This was always a risky idea, largely because film days with 250 extras must be planned long before the weather forecast is known. In the mountains of the American West, I don’t think locals look any more than 72 hours ahead for an accurate forecast and that is simply too small a window to put together a production like this. On this occasion, there was a month of planning - all looking towards a specific day in mid-January. I had a demanding wish list for that weather: fresh snow in the mountains and in the frontier town, but not snowfall on the day of the shoot; decent flat light, rather than a cloudless day with all the starkness and nasty shadows that would give. As it turned out, the weather was ideal and that allowed for detail and the depth of field that is integral to the idea. The days either side were sunny and bright and that would have cut available film hours by 80%. I knew my composition ahead of shooting, but the extras all had to be on their game for the scene to be without tension points. They all did me proud across the board and helped frame the shootout.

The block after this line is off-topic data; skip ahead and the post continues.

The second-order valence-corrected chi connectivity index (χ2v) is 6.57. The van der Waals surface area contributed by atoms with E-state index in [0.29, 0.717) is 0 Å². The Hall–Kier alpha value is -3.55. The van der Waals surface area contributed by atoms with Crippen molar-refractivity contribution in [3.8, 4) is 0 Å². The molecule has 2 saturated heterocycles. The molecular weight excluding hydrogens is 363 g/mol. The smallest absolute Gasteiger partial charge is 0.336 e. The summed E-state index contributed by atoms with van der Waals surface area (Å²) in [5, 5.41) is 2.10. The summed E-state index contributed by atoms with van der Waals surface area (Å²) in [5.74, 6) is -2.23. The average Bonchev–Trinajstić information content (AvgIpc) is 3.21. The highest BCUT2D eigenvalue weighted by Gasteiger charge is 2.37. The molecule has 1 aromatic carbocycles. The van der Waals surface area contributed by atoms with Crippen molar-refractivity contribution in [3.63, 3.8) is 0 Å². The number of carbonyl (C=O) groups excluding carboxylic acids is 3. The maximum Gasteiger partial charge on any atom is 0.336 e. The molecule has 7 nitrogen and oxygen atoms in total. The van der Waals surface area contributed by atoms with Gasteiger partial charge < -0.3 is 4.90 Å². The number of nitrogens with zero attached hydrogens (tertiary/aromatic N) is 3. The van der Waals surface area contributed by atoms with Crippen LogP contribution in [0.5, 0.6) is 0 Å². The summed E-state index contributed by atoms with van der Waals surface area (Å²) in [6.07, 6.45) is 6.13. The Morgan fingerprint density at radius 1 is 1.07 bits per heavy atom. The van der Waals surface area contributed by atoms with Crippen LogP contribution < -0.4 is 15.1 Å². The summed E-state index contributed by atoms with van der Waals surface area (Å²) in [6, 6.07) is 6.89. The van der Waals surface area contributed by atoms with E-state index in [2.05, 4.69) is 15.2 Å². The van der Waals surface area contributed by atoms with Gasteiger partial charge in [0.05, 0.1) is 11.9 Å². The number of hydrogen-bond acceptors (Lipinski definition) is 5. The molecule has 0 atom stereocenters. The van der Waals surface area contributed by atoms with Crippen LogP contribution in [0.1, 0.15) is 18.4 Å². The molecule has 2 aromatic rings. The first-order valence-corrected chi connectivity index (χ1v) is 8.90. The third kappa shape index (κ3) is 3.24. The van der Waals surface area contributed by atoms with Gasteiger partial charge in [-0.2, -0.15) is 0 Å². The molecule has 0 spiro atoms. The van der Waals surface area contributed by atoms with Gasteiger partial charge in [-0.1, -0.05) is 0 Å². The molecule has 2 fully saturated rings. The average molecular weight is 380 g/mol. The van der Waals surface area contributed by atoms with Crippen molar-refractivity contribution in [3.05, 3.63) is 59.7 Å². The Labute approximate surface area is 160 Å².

I don’t ever try to be too earnest in my revisionism, I would rather be playful and add my own interpretation, just as the Coen Brothers did so masterfully in the Ballad of Buster Scruggs. Equally, I wanted to convey that the Wild West was a tough place where an early death was accepted as part of daily life and deadly confrontations drew crowds as opposed to outrage.